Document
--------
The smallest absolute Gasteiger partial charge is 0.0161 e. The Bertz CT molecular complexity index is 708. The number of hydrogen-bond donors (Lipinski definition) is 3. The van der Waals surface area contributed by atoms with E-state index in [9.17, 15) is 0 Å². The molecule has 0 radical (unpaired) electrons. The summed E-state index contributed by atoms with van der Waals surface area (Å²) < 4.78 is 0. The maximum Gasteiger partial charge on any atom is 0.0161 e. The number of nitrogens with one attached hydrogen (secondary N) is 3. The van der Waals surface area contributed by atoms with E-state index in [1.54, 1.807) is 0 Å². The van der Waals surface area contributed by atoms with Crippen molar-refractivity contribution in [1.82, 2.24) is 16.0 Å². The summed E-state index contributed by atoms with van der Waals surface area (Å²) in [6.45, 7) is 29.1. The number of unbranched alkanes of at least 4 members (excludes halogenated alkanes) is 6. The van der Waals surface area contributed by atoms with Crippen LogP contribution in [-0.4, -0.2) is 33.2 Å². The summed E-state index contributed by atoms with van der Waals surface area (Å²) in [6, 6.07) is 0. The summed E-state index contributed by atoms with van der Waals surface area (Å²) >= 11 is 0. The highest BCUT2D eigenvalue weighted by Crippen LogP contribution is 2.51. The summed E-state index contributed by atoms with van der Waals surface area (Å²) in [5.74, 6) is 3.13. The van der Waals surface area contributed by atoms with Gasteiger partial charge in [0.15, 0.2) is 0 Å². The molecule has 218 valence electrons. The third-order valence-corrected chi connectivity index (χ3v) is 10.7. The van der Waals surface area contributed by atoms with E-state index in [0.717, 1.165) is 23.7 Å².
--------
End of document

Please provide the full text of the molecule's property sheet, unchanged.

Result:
The smallest absolute Gasteiger partial charge is 0.0161 e. The Bertz CT molecular complexity index is 708. The number of hydrogen-bond donors (Lipinski definition) is 3. The van der Waals surface area contributed by atoms with E-state index in [9.17, 15) is 0 Å². The molecule has 0 radical (unpaired) electrons. The summed E-state index contributed by atoms with van der Waals surface area (Å²) < 4.78 is 0. The maximum Gasteiger partial charge on any atom is 0.0161 e. The number of nitrogens with one attached hydrogen (secondary N) is 3. The van der Waals surface area contributed by atoms with E-state index in [1.54, 1.807) is 0 Å². The van der Waals surface area contributed by atoms with Crippen molar-refractivity contribution in [1.82, 2.24) is 16.0 Å². The summed E-state index contributed by atoms with van der Waals surface area (Å²) in [6.45, 7) is 29.1. The number of unbranched alkanes of at least 4 members (excludes halogenated alkanes) is 6. The van der Waals surface area contributed by atoms with Crippen LogP contribution in [-0.4, -0.2) is 33.2 Å². The summed E-state index contributed by atoms with van der Waals surface area (Å²) in [6, 6.07) is 0. The summed E-state index contributed by atoms with van der Waals surface area (Å²) >= 11 is 0. The highest BCUT2D eigenvalue weighted by Crippen LogP contribution is 2.51. The summed E-state index contributed by atoms with van der Waals surface area (Å²) in [5.74, 6) is 3.13. The van der Waals surface area contributed by atoms with Gasteiger partial charge in [0.15, 0.2) is 0 Å². The molecule has 218 valence electrons. The third-order valence-corrected chi connectivity index (χ3v) is 10.7. The van der Waals surface area contributed by atoms with E-state index in [0.717, 1.165) is 23.7 Å².